Write a final report. Include all major decisions taken during the design process and argue your choice. Include everything that deviates from the very standard case - show off everything that took time to figure out and all your ideas that have influenced the project.

Project Organization

Weekly Meetings

The student shall meet with the advisor(s) every week in order to discuss any issues/problems that may have persisted during the previous week and with a suggestion of next steps. These meetings are meant to provide a guaranteed time slot for mutual exchange of information on how to proceed, clear out any questions from either side and to ensure the student’s progress.


Documentation is an important and often overlooked aspect of engineering. One final report has to be completed within this project. Any form of word processing software is allowed for writing the reports, nevertheless the use of LaTeX with Tgif (See: and or any other vector drawing software (for block diagrams) is strongly encouraged by the IIS staff.

Final Report

A digital copy of the report, the presentation, the developed software, build script/project files, drawings/illustrations, acquired data, etc. needs to be handed in at the end of the project. Note that this task description is part of your report and has to be attached to your final report.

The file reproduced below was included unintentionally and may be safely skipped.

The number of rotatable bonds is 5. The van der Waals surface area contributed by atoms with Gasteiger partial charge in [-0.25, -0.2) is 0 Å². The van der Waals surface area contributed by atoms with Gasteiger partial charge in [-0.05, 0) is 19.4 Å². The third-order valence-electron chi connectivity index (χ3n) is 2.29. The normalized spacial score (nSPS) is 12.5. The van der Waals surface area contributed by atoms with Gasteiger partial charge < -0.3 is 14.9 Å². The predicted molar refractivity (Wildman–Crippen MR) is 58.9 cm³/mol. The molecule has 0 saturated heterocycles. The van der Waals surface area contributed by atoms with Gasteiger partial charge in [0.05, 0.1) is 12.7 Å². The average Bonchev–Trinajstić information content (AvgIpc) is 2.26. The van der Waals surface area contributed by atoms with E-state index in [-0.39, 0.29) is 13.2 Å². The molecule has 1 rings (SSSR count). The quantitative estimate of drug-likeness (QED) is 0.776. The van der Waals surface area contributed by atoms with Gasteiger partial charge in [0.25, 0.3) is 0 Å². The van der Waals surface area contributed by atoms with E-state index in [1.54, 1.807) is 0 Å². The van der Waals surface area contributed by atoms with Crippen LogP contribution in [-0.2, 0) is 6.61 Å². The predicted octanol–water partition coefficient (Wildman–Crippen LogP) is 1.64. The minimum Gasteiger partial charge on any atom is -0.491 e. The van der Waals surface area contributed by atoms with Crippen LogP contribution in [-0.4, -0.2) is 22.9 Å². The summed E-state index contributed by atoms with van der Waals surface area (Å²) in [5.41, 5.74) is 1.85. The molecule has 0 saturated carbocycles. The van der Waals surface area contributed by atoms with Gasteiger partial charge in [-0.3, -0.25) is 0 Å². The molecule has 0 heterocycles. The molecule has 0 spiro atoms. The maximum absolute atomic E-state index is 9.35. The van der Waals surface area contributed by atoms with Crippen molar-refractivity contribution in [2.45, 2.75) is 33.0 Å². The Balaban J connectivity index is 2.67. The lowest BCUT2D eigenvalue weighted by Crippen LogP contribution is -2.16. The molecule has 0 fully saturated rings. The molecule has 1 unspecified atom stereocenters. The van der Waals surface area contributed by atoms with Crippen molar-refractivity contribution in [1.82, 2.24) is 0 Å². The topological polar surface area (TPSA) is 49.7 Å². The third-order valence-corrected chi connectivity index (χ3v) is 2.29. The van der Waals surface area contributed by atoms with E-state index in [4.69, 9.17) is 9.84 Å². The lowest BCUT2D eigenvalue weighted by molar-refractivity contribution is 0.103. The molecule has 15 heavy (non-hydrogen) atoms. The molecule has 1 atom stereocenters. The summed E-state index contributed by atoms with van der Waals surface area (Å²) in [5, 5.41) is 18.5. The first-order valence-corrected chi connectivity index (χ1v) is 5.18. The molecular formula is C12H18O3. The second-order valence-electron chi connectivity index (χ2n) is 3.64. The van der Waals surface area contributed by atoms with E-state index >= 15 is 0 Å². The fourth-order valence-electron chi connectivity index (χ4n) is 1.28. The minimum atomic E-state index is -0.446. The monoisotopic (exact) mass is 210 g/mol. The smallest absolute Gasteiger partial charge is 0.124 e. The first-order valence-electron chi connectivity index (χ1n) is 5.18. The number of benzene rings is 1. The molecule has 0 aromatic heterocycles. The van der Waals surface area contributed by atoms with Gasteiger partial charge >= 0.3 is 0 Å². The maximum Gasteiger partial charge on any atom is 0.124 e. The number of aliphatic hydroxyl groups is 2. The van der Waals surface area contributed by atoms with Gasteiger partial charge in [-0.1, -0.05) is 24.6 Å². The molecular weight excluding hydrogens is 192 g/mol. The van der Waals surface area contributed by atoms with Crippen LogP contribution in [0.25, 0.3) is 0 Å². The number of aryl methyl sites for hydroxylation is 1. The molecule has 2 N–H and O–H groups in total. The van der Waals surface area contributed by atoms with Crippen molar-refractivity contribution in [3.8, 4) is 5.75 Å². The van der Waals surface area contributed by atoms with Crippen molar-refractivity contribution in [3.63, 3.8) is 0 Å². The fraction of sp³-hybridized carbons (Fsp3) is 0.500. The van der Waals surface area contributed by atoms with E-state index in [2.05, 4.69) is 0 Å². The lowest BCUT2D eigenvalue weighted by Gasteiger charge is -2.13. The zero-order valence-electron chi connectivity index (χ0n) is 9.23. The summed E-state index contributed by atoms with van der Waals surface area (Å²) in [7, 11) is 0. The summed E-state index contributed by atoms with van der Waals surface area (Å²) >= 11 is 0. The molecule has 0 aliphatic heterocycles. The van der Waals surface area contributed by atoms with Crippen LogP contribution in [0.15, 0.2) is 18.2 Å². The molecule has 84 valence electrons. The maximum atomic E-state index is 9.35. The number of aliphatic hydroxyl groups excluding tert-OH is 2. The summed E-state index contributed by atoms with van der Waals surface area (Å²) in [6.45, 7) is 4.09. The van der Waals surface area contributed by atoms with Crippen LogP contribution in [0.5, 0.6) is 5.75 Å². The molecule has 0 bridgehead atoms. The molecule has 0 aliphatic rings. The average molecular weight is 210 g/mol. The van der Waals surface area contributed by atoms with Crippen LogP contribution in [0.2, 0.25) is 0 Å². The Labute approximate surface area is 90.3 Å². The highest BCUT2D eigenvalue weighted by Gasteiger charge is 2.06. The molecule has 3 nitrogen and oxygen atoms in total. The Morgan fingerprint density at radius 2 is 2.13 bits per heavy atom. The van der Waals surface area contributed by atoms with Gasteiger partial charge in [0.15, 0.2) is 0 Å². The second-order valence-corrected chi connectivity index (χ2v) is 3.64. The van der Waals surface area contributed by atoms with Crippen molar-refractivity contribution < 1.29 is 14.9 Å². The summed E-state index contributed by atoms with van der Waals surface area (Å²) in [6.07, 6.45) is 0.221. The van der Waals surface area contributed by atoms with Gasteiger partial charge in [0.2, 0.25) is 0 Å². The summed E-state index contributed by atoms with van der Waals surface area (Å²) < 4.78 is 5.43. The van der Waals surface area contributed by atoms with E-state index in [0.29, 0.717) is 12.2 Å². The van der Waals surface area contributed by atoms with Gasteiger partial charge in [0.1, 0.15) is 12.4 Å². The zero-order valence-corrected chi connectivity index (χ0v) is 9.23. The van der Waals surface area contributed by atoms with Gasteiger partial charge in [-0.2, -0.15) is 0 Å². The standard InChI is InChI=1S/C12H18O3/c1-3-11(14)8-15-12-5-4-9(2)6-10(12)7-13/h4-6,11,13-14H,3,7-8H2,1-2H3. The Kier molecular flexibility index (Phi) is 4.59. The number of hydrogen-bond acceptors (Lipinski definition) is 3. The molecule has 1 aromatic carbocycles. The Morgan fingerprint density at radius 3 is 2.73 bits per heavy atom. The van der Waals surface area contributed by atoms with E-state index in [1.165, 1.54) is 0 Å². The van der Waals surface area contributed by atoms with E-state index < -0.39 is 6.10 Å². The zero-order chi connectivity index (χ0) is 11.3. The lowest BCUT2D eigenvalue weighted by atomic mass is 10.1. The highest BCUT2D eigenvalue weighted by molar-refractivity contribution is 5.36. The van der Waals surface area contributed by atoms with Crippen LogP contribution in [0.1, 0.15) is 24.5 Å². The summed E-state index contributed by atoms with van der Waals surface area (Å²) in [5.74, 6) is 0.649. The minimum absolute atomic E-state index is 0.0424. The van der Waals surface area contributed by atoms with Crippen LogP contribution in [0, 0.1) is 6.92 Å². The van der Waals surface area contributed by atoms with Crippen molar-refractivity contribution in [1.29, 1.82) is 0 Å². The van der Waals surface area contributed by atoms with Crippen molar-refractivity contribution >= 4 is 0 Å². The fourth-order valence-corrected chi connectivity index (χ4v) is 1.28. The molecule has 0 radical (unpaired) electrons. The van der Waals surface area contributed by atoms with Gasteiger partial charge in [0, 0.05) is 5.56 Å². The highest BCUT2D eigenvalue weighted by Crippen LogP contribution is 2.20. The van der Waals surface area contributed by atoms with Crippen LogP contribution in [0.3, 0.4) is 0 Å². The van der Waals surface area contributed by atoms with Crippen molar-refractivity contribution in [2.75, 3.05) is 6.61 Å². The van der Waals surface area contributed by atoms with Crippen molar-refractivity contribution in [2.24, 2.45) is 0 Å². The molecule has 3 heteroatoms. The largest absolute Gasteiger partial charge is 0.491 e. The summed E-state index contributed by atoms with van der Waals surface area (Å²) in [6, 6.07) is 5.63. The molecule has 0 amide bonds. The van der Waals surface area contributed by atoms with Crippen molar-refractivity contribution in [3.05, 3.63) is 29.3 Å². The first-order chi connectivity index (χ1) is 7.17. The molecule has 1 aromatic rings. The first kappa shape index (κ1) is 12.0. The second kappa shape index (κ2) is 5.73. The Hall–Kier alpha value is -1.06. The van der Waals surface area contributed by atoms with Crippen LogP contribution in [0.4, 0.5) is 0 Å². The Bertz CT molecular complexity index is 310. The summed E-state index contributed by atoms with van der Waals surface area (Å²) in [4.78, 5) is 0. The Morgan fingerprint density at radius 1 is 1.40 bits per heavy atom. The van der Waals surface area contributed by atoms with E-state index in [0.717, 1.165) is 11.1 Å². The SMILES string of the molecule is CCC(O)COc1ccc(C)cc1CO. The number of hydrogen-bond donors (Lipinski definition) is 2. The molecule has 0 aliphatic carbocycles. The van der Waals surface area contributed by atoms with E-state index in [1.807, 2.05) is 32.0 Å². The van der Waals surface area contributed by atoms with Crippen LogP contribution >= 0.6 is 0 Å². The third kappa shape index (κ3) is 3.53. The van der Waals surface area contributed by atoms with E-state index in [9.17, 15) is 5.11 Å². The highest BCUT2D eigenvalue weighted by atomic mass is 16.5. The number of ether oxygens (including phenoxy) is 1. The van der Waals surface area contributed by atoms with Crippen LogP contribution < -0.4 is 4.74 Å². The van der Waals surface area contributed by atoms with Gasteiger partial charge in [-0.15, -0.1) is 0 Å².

At the end of the project, the outcome of the thesis will be presented in a 15-minutes talk and 5 minutes of discussion in front of interested people of the Integrated Systems Laboratory. The presentation is open to the public, so you are welcome to invite interested friends. The exact date will be determined towards the end of the work.


[1] Mishaim Malik, Muhammad Kamran Malik, Khawar Mehmood, and Imran Makhdoom Automatic speech recognition: a survey. 2021.

[2] Daniel Michelsanti, Zheng-Hua Tan, Shi-Xiong Zhang, Yong Xu, Meng Yu, Dong Yu, and Jesper Jensen. An overview of deep-learning-based audio-visual speech enhancement and separation. 2020.